UNHCR and its partners continue to provide training and salaries for teachers in all 12 refugee camps, ensuring a quality education for refugee children. NGO partners maintain schools and supply uniforms to needy students. And UNICEF is providing books, note pads and stationary. In August 2007 UNHCR, UNICEF and Chad's Ministry of Education joined forces to access and improve the state of education for Sudanese uprooted by conflict in Darfur.

UNHCR's ninemillion campaign aims to provide a healthy and safe learning environment for nine million refugee children by 2010.

Chad: Education in Exile

Education for Displaced Colombians

UNHCR works with the government of Colombia to address the needs of children displaced by violence.

Two million people are listed on Colombia's National Register for Displaced People. About half of them are under the age of 18, and, according to the Ministry of Education, only half of these are enrolled in school.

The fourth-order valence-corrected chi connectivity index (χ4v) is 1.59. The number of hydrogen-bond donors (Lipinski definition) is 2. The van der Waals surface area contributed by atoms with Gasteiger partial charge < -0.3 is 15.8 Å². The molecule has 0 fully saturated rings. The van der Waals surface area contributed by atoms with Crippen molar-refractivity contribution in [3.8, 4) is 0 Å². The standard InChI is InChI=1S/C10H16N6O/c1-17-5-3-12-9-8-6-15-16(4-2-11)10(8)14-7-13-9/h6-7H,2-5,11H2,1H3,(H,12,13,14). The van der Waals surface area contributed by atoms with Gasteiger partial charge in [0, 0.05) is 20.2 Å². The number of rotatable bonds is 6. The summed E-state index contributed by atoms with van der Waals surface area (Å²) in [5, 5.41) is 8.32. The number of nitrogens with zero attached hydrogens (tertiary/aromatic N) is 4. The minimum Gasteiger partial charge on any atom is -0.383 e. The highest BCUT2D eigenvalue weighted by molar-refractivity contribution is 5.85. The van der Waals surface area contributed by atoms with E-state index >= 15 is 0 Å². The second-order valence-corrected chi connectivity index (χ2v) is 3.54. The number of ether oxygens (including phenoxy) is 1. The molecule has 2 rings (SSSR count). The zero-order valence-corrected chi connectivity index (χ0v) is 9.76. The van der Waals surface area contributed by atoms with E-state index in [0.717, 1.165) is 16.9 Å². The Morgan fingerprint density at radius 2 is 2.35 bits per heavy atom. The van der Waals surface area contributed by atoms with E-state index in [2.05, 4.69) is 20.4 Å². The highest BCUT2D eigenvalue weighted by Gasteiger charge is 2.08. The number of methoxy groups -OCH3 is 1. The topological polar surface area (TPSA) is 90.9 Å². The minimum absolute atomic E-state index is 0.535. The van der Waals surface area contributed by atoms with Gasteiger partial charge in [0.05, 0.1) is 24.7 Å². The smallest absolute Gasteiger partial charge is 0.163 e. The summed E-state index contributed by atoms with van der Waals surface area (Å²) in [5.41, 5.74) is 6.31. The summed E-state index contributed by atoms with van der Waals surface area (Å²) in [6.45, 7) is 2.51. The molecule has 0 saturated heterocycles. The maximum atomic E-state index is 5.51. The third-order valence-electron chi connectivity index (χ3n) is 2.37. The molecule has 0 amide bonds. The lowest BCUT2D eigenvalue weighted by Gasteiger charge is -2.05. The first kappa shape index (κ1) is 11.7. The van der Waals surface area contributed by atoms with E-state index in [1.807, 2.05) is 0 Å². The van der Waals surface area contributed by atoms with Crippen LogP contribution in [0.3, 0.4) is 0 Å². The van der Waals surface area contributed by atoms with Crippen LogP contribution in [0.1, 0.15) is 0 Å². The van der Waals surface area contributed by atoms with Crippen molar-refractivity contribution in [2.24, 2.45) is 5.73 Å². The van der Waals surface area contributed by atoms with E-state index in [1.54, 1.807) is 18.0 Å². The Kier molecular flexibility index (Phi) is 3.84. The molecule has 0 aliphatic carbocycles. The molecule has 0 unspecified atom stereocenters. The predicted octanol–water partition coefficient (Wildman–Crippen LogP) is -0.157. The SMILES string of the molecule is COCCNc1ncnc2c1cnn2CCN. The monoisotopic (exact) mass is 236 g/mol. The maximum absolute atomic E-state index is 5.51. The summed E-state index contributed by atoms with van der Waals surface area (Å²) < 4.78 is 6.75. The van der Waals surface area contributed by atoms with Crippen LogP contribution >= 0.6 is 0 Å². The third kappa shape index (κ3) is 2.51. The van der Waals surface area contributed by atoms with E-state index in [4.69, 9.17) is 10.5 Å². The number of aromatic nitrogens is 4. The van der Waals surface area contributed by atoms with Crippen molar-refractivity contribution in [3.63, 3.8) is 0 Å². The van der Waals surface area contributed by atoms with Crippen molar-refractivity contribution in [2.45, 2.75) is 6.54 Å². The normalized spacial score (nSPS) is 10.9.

Even before displacement, Colombian children attending school in high-risk areas face danger from land mines, attacks by armed groups and forced recruitment outside of schools. Once displaced, children often lose an entire academic year. In addition, the trauma of losing one's home and witnessing extreme violence often remain unaddressed, affecting the child's potential to learn. Increased poverty brought on by displacement usually means that children must work to help support the family, making school impossible.

UNHCR supports the government's response to the educational crisis of displaced children, which includes local interventions in high-risk areas, rebuilding damaged schools, providing school supplies and supporting local teachers' organizations. UNHCR consults with the Ministry of Education to ensure the needs of displaced children are known and planned for. It also focuses on the educational needs of ethnic minorities such as the Afro-Colombians and indigenous people.